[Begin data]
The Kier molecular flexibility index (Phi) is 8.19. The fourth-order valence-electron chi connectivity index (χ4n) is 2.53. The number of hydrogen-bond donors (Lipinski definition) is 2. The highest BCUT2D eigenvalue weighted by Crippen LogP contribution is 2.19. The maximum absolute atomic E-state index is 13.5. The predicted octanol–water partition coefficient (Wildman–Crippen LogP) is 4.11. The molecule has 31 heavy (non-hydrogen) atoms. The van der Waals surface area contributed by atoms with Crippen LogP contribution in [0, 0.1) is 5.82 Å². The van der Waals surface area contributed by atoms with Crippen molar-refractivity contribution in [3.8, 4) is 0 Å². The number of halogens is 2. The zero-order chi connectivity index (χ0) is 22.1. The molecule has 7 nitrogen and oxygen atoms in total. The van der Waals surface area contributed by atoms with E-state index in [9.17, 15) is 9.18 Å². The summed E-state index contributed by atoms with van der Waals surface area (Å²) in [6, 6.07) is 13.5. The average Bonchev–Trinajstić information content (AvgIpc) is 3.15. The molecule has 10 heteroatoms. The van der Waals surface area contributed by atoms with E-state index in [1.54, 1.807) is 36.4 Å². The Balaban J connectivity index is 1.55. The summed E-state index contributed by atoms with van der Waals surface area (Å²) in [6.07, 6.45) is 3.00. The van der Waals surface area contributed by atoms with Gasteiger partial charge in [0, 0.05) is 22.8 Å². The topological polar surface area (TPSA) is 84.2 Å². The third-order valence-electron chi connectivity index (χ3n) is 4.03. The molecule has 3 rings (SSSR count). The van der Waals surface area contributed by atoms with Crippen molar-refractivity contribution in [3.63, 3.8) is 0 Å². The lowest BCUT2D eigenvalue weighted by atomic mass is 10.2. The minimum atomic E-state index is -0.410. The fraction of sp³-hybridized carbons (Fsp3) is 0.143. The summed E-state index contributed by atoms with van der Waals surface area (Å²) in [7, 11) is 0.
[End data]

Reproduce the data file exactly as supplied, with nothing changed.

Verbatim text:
The Kier molecular flexibility index (Phi) is 8.19. The fourth-order valence-electron chi connectivity index (χ4n) is 2.53. The number of hydrogen-bond donors (Lipinski definition) is 2. The highest BCUT2D eigenvalue weighted by Crippen LogP contribution is 2.19. The maximum absolute atomic E-state index is 13.5. The predicted octanol–water partition coefficient (Wildman–Crippen LogP) is 4.11. The molecule has 31 heavy (non-hydrogen) atoms. The van der Waals surface area contributed by atoms with Crippen LogP contribution in [0, 0.1) is 5.82 Å². The van der Waals surface area contributed by atoms with Crippen molar-refractivity contribution in [3.8, 4) is 0 Å². The number of halogens is 2. The zero-order chi connectivity index (χ0) is 22.1. The molecule has 7 nitrogen and oxygen atoms in total. The van der Waals surface area contributed by atoms with E-state index in [9.17, 15) is 9.18 Å². The summed E-state index contributed by atoms with van der Waals surface area (Å²) in [6, 6.07) is 13.5. The average Bonchev–Trinajstić information content (AvgIpc) is 3.15. The molecule has 10 heteroatoms. The van der Waals surface area contributed by atoms with E-state index in [1.54, 1.807) is 36.4 Å². The Balaban J connectivity index is 1.55. The summed E-state index contributed by atoms with van der Waals surface area (Å²) in [6.07, 6.45) is 3.00. The van der Waals surface area contributed by atoms with Gasteiger partial charge in [0, 0.05) is 22.8 Å². The topological polar surface area (TPSA) is 84.2 Å². The third-order valence-electron chi connectivity index (χ3n) is 4.03. The molecule has 3 rings (SSSR count). The van der Waals surface area contributed by atoms with Crippen molar-refractivity contribution in [3.63, 3.8) is 0 Å². The lowest BCUT2D eigenvalue weighted by atomic mass is 10.2. The minimum atomic E-state index is -0.410. The fraction of sp³-hybridized carbons (Fsp3) is 0.143. The summed E-state index contributed by atoms with van der Waals surface area (Å²) in [7, 11) is 0.